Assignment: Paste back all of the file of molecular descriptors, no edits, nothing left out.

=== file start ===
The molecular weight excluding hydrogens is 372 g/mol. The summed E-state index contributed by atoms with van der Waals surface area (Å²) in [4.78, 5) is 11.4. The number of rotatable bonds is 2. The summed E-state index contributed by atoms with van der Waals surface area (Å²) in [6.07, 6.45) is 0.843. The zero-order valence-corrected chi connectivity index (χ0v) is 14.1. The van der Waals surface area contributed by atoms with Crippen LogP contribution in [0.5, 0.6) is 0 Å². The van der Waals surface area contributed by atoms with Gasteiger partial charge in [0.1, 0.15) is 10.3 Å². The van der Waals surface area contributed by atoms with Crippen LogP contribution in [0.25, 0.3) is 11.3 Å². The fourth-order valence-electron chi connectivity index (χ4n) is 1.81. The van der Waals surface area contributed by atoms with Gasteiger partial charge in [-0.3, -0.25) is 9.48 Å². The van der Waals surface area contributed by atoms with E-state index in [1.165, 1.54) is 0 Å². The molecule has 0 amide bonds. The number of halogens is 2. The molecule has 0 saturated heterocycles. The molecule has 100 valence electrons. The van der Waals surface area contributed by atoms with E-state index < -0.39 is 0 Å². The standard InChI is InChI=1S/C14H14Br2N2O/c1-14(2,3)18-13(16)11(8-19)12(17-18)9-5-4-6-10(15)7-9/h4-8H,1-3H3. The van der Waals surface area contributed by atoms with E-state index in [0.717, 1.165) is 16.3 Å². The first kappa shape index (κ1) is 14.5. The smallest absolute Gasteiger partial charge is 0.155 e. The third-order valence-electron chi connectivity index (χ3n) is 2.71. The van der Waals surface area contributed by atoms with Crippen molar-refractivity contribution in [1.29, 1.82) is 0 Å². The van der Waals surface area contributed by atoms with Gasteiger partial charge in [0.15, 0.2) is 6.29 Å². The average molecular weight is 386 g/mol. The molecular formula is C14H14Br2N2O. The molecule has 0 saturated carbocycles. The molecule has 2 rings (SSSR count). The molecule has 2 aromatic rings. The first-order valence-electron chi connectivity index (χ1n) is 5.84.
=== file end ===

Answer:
The molecular weight excluding hydrogens is 372 g/mol. The summed E-state index contributed by atoms with van der Waals surface area (Å²) in [4.78, 5) is 11.4. The number of rotatable bonds is 2. The summed E-state index contributed by atoms with van der Waals surface area (Å²) in [6.07, 6.45) is 0.843. The zero-order valence-corrected chi connectivity index (χ0v) is 14.1. The van der Waals surface area contributed by atoms with Crippen LogP contribution in [0.5, 0.6) is 0 Å². The van der Waals surface area contributed by atoms with Gasteiger partial charge in [0.1, 0.15) is 10.3 Å². The van der Waals surface area contributed by atoms with Crippen LogP contribution in [0.25, 0.3) is 11.3 Å². The fourth-order valence-electron chi connectivity index (χ4n) is 1.81. The van der Waals surface area contributed by atoms with Gasteiger partial charge in [-0.3, -0.25) is 9.48 Å². The van der Waals surface area contributed by atoms with E-state index in [1.165, 1.54) is 0 Å². The molecule has 0 amide bonds. The number of halogens is 2. The molecule has 0 saturated heterocycles. The molecule has 100 valence electrons. The van der Waals surface area contributed by atoms with E-state index < -0.39 is 0 Å². The standard InChI is InChI=1S/C14H14Br2N2O/c1-14(2,3)18-13(16)11(8-19)12(17-18)9-5-4-6-10(15)7-9/h4-8H,1-3H3. The van der Waals surface area contributed by atoms with E-state index in [0.717, 1.165) is 16.3 Å². The first kappa shape index (κ1) is 14.5. The smallest absolute Gasteiger partial charge is 0.155 e. The third-order valence-electron chi connectivity index (χ3n) is 2.71. The van der Waals surface area contributed by atoms with Crippen molar-refractivity contribution in [1.29, 1.82) is 0 Å². The van der Waals surface area contributed by atoms with Gasteiger partial charge in [0.15, 0.2) is 6.29 Å². The average molecular weight is 386 g/mol. The molecular formula is C14H14Br2N2O. The molecule has 0 saturated carbocycles. The molecule has 2 rings (SSSR count). The molecule has 2 aromatic rings. The first-order valence-electron chi connectivity index (χ1n) is 5.84.